When Violent Crime Has No Punishment
With violent crime on the rise around the country, the media should be interested in investigating the reasons why, right? Instead, the media feeds into the anti-gun frenzy with reports of untraceable “ghost guns,” descriptions of suppressors as “tools for assassins,” and gun owners as ticking time bombs. When was the last time you saw the network or cable news outlets actually talk about the clearance rate for homicides or shootings in our most violent cities? It simply doesn’t happen. Instead, we’re treated to guests who talk about nonsensical “common sense” steps we can take to reduce violent crime, like making it harder for people to legally carry firearms for self-defense.
That’s why I was surprised to see a story in Boston Magazine highlighting the abysmal arrest rate for shooters in the city. In Boston, only 4 percent of non-fatal shootings result in an arrest. Just 15 percent of fatal shootings end up with suspects in cuffs. And while these numbers are abysmal, Boston isn’t the only city suffering from a deluge of unsolved violent crimes. In Chicago, the homicide clearance rate was below 20 percent in 2016. In Baltimore, it was less than 40 percent. In Louisville, where violent crime has been soaring, the homicide clearance rate has fallen from over 70 percent in 2014 to around 50 percent in 2016. Similar stats can be found in many of the cities where crime has exploded in the past few years.
You won’t find a lot of politicians in these cities highlighting these troubling numbers. Instead of talking about the need to solve more of these cases, to bring more of these violent criminals to justice, these politicians instead like to bloviate about the need to have more gun control laws. Think about this for a second: Police aren’t making arrests in the vast majority of shootings, but somehow a new law restricting magazine size or requiring background checks is going to be A) more enforceable than laws against shooting someone, and B) more effective at driving down the violent crime rate. This is like trying to go after drunk driving by passing restrictions on NASCAR races.In Boston, only 4 percent of non-fatal shootings result in an arrest. Just 15 percent of fatal shootings end up with suspects in cuffs.
Anti-gun lawmakers are always eager to sound tough on illegal gun use. The same lawmakers who complain that our criminal justice system is inherently racist have no problems proposing more mandatory minimum sentences for those caught with a gun, even if there’s no evidence of a violent crime being committed. Those soundbite solutions give the impression of “doing something,” but the reality is that violent crimes continue to go unpunished.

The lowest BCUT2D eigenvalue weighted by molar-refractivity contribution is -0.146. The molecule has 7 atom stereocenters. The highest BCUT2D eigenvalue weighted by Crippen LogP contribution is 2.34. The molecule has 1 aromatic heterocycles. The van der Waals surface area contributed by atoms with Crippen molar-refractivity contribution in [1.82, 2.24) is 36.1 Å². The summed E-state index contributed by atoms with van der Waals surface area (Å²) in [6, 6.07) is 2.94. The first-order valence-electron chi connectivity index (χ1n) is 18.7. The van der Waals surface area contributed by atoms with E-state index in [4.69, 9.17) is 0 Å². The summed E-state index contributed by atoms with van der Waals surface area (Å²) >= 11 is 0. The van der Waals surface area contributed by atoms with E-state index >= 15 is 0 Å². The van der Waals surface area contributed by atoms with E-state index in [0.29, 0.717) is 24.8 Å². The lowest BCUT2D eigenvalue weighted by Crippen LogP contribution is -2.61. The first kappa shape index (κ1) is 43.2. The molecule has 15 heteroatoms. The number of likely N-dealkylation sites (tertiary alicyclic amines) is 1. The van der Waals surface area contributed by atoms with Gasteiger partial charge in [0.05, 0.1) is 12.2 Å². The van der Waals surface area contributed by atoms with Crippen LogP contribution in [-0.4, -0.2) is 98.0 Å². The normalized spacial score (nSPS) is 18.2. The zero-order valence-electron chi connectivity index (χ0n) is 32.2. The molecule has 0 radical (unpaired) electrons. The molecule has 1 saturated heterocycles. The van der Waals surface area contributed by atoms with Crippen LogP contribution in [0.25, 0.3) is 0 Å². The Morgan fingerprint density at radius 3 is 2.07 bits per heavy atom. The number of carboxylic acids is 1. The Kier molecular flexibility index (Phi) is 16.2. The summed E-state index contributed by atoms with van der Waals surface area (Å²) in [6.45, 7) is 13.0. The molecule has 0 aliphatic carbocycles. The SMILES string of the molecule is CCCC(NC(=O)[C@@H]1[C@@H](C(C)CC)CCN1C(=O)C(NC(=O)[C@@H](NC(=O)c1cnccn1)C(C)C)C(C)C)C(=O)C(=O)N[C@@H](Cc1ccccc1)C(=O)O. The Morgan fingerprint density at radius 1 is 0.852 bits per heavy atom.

The fact is that before the severity of consequence can matter, there has to be a good certainty that there will, in fact, be a consequence in the first place. When gang members have an 80 percent chance of getting away with murder, and nearly always get away with a shooting, they’re pretty certain that the only consequences to their actions might be retaliation from another crew. Even worse, they’re right.Those soundbite solutions give the impression of “doing something,” but the reality is that violent crimes continue to go unpunished.
Politicians need to give police the tools and tactical ability to focus on the most violent offenders in their communities, but law enforcement can’t do it alone. Boston Magazine’s David S. Bernstein sniffed that the cops know about the lack of arrests, “but will they do anything about it?” The idea that these cops aren’t really putting out a lot of effort to solve these crimes is an insult to the men and women in law enforcement. A lack of cooperation from eyewitnesses (and in many cases, the victims themselves) can stymie the best detectives. It may be fear of retaliation that causes someone to keep what they know to themselves, or it may be what passes for an honor code on the streets: Keep the police out of it and get revenge, not justice. These problems aren’t easily fixed, especially in communities that view police as a bigger problem than the violent criminals robbing the neighborhood of its innocence, or at least its peace. Unfortunately, right now too many anti-gun activists, elected or in the media, don’t even want to acknowledge these problems. Instead, they want to keep offering up the same stale and ineffective solution: gun control laws that violate the Constitution, as well as our common sense.
Article first appeared at NRA-ILA.